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 By Tom Marshall

Liga MX re-institutes youth rule that helped develop Javier Hernandez, Andres Guardado

Liga MX will introduce a rule designed to give younger players more opportunities in Mexico's first division, the league announced on Wednesday.

Each of the 18 clubs will have to give at least 765 minutes to players born in 1997 or after during the 2018 Apertura regular season. For the Clausura 2019, players born in 1998 or after will have to make up 1000 minutes, although those born in 1997 can count for up to 50 percent of those.

The decision comes after concerns that younger players weren't getting enough opportunities in Liga MX and closely follows the old 20/11 rule, which was enforced between 2005 and 2011 and is considered to have aided the development of current Mexico internationals like Javier Hernandez, Hector Moreno and Andres Guardado.

That rule stated that players of 20 years and 11 months or less should complete 1000 minutes for each club, each season and did stipulate that there would be a three point penalty for clubs that didn't comply. There was no clarification in the new rule as to whether the points sanction will once again be implemented.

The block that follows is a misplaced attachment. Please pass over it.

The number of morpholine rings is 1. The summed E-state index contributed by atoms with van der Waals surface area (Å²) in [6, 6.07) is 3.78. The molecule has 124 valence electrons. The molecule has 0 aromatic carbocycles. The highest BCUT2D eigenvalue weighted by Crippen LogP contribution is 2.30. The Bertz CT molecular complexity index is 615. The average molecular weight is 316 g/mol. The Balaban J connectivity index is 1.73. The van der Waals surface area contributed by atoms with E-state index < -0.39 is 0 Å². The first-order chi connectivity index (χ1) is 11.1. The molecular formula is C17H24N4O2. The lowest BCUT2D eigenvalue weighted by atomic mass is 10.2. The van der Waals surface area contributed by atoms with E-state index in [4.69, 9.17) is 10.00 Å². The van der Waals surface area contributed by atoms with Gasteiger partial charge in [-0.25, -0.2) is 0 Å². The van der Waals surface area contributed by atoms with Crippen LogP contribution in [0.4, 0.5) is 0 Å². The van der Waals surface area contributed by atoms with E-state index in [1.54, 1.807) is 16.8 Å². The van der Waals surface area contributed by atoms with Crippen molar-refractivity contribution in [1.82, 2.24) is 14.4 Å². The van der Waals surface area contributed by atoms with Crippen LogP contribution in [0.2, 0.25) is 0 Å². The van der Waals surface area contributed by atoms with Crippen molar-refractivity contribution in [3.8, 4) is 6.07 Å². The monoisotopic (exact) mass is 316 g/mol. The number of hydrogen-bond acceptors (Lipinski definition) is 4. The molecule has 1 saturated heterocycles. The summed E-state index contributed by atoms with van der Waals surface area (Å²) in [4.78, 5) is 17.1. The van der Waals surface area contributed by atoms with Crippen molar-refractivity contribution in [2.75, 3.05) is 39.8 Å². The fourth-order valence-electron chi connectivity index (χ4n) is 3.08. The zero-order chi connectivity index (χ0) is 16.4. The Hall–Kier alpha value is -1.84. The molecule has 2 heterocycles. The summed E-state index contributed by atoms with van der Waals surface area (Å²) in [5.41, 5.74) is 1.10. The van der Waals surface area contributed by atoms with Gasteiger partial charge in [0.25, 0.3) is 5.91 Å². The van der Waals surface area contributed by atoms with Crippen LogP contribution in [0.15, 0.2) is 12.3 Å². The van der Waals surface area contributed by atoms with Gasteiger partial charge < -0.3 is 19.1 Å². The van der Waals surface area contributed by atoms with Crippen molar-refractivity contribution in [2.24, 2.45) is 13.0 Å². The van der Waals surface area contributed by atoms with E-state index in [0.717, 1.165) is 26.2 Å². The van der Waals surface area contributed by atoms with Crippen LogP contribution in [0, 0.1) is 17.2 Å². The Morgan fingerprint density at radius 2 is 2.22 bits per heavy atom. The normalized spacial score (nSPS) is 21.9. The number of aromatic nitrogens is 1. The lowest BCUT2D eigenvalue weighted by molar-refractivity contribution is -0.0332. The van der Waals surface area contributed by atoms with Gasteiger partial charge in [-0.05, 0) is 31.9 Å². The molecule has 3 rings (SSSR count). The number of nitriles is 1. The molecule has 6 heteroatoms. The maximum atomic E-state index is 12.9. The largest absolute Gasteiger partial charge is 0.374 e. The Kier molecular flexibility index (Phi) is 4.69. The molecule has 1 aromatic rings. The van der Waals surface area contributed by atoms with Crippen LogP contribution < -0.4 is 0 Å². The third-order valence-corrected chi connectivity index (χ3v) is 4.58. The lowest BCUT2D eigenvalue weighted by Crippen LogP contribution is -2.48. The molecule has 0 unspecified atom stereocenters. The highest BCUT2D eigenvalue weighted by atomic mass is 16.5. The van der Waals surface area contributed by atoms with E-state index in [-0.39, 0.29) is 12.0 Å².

Liga MX also announced that Lobos BUAP will remain in the first division. The Puebla-based club had been relegated, but because the club that won the right to promotion, Cafetaleros de Tapachula, didn't meet the Liga MX entry requirements, Lobos BUAP were able to pay a fine of 120 million pesos ($6.5 million) to keep their place in the league.

In Liga MX Femenil, under-17 eligible players will have to accumulate 1000 minutes each season for each team, while the age limit went up from under-23 to under-24, with each side allowed to register four players over that age, although only two can be on the field at the same time.

Mexico's women's league will also be expanded, with Puebla and Lobos BUAP adding teams for the first time. The Liga MX Femenil playoff will also include a quarterfinal stage starting from next season, although there was nothing new on players born outside of Mexico being allowed to feature.

Tom Marshall covers Liga MX and the Mexican national team for ESPN FC. Twitter: @MexicoWorldCup.


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